Heirs and graces
According to a recent YouGov survey, fewer than four out of 10 adults in England and Wales have a will. No-one likes to think of what will happen when we die, but failure to plan can have serious consequences for loved ones.
Louise Lewis, Senior Associate, Penningtons Manches LLP
It is extremely important to ensure that your personal affairs are in order during your lifetime, both to preserve your wealth for your family and to protect your loved ones, either on your death or if you lost capacity.
As part of this process everyone should ensure they have a valid will in place, tailored to their individual circumstances and family requirements.
Looking after loved ones
If you do not make a will, your estate will be inherited by your closest living relatives which can produce surprising results. The rules of intestacy govern who will inherit your assets but this may not include those that you own jointly with another person (for example a home), your shares in a business, your pension or your digital estate.
For people who live with a partner but are not married or are in a civil partnership, the intestacy rules can have particularly far-reaching consequences. Your assets will pass automatically to your closest blood relatives, often the children, parents or siblings rather than your partner.
Drafting a will allows you to choose your executors — people you are confident will distribute your assets and administer your estate and any trusts after your death in the way you wish. Failure to do so can complicate the administration of your estate, create potential disputes and mean someone you might not have chosen takes charge of your affairs on your death.
The media frequently features stories about will disputes and families battling over assets after a death. A properly drafted will can help prevent such conflicts, setting out clearly who should inherit. It may include flexible structures such as trusts to help your executors manage competing claims against your estate. Disputes may still occur, but legal advice taken at the time the will is drafted can help mitigate their impact.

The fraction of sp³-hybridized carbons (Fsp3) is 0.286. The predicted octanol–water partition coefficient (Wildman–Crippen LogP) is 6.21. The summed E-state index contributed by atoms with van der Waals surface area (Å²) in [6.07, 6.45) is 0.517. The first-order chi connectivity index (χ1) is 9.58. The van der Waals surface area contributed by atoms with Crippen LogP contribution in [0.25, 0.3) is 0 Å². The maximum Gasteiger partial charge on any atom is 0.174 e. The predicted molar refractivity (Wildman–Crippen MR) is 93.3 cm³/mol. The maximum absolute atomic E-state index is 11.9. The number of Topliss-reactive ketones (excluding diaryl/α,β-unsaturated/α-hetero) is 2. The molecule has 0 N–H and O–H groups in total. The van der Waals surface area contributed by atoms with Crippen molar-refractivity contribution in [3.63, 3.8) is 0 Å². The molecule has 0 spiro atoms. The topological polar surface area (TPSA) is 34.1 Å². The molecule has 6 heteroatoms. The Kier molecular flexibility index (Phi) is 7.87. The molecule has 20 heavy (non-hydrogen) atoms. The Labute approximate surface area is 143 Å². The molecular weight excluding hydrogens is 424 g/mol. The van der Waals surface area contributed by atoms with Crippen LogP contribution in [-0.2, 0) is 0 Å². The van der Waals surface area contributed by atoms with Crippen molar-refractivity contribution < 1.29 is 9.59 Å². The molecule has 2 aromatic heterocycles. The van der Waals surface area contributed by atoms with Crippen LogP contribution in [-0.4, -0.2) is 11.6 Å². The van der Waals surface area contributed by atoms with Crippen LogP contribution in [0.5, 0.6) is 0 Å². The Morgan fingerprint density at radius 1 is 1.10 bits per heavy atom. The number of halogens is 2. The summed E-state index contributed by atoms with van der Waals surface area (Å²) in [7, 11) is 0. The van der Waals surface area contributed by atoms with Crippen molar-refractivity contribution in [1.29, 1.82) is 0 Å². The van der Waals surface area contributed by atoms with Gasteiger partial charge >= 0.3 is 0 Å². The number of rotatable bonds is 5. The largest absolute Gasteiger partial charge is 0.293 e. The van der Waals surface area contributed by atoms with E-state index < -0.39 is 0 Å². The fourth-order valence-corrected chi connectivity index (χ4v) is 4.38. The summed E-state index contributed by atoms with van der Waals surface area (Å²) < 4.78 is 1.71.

Tax planning and protection
Your will also provides an excellent opportunity for tax planning and protection of your assets. Trust structures can be included where the beneficiary has no automatic rights to assets, but where trustees have powers to flexibly distribute capital or income to them. There are numerous advantages to this trust structure and it can ensure assets are preserved for future generations. Through its use, beneficiaries can be protected against claims from their creditors, divorcing spouses and separating civil partners. It can protect against the first spouse or civil partner’s estate being spent on residential care fees. It is also possible to place assets within the trust for beneficiaries not yet capable or responsible enough to deal with the money themselves.
Provision for business
For those who own businesses, a transition in ownership and leadership can be difficult at any time. If it occurs as a result of death or incapacity, it can be particularly difficult to ensure continuity.
It is vital, for example, that a will appoints suitable business executors who are capable of managing the business. Without suitable planning, the business owner’s closest relatives will be left to administer the business and they may not be the most experienced or suitable people for this role.